The emotional toll of the first wave of the COVID-19 pandemic weighed heavily on everyone in Canada: young and old. Nevertheless, the sense of loss was perhaps most evident on the country’s teens as their world stopped spinning instantly and pivoted quickly to a virtual space.
While adept (more than most age groups) at navigating school and friendships via Zoom, FaceTime and other social media platforms, this technological ability didn’t mitigate teens experiencing psychological distress. It did, however, equip many of them with the skills, strategies and tools necessary to survive and even thrive during this unprecedented time in world history.
Faculty and students at Western University’s Human Environments Analysis Laboratory (HEAL) connected with Canadians aged 13-19 years via a youth-informed, cross-sectional online survey to better understand the effects of the pandemic on teens. They found many adopted positive coping strategies during the first 12 months of the pandemic to de-stress, including physical activity, safe peer interactions and hobbies.
The study, led by HEAL director Jason Gilliland and postdoctoral associate Kendra Nelson Ferguson, asked two simple, open-ended questions: “What feelings and emotions have you experienced around the pandemic?” and “What coping strategies have you used during the pandemic?”
The questions were designed to make the exercise more relatable for teens, which allowed them to answer effectively and honestly.
“In a lot of surveys, you get a question with multiple choice responses or true and false. You can’t get a deep understanding based on whether someone chooses A, B or C. Teens will often race through multiple choice questions and skip complex open-ended questions, but if you keep them very open and more relatable, it allows them to think about the question and respond the way they want,” said Gilliland, a professor holding joint appointments to geography and environment, paediatrics, epidemiology & biostatistics and the School of Health Studies.
The response to the open-ended approach was excellent, as the researchers received 1,164 replies from Canadian teens. This allowed them to identify two main coping strategies used during the pandemic: connecting online and outdoors, and leisure and health-promoting activities.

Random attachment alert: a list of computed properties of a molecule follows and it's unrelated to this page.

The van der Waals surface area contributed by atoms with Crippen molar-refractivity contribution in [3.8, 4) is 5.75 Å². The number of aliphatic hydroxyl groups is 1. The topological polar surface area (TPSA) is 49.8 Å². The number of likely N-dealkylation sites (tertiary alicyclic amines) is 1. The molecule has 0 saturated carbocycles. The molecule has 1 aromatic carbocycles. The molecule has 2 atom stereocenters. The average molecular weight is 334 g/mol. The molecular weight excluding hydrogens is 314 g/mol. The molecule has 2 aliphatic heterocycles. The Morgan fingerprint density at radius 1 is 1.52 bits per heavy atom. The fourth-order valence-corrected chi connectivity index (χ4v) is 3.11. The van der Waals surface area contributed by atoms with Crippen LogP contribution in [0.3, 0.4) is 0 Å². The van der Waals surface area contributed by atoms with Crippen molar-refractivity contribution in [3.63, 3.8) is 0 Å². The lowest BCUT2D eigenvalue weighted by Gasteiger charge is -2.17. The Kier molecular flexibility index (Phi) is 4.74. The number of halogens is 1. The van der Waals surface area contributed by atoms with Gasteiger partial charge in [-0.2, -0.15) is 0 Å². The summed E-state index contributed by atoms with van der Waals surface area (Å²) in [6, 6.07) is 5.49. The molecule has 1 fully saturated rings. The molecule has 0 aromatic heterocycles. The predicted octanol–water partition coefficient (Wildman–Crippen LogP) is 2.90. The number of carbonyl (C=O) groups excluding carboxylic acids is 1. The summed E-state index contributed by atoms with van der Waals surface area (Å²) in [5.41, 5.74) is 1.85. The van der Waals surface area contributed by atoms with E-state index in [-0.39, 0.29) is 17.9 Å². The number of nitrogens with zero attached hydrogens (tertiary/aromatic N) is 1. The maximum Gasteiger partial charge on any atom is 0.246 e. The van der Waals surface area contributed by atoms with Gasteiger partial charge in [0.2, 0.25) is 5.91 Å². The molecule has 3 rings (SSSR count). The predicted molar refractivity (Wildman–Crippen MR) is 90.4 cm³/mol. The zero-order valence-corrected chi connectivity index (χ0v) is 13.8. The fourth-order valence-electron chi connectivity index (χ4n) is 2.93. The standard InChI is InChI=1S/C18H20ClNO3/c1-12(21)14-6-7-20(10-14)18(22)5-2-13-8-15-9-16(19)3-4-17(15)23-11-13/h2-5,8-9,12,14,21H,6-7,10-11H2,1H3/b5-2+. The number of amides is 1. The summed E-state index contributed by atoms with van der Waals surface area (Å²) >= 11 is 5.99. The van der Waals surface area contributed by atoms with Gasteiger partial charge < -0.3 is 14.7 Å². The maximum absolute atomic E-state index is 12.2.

“Everything was taken away from teens: their school, their sports, their means of connecting with friends, except for online,” said Nelson Ferguson. “So much of their communication is done online through social media but everything else was completely disrupted. Their normal day-to-day experiences were stripped away, so the pandemic had a huge impact on their lives.”
But it wasn’t all negative, said Nelson Ferguson. A major, overarching theme mined from the data was that many teens felt, perhaps unexpectedly, more at ease during the first wave of the pandemic as there was less structure, less pressure and less stress.
“A lot of respondents [teens] actually mentioned due to school closures, they felt less stress and less pressure to keep up with their day-to-day demands,” said Nelson Ferguson. “On one extreme, it was very hard for them to cope with the pandemic but on the other extreme, it made them feel less pressure to do things.”
Gilliland said the results have significant implications for public health policy and practice during pandemic and non-pandemic times.
“These results emphasize the importance of accessible mental health resources for those experiencing psychological distress, especially teens,” he said, noting his team will continue to monitor how Canadian teens are changing, coping and recovering during the pandemic and beyond.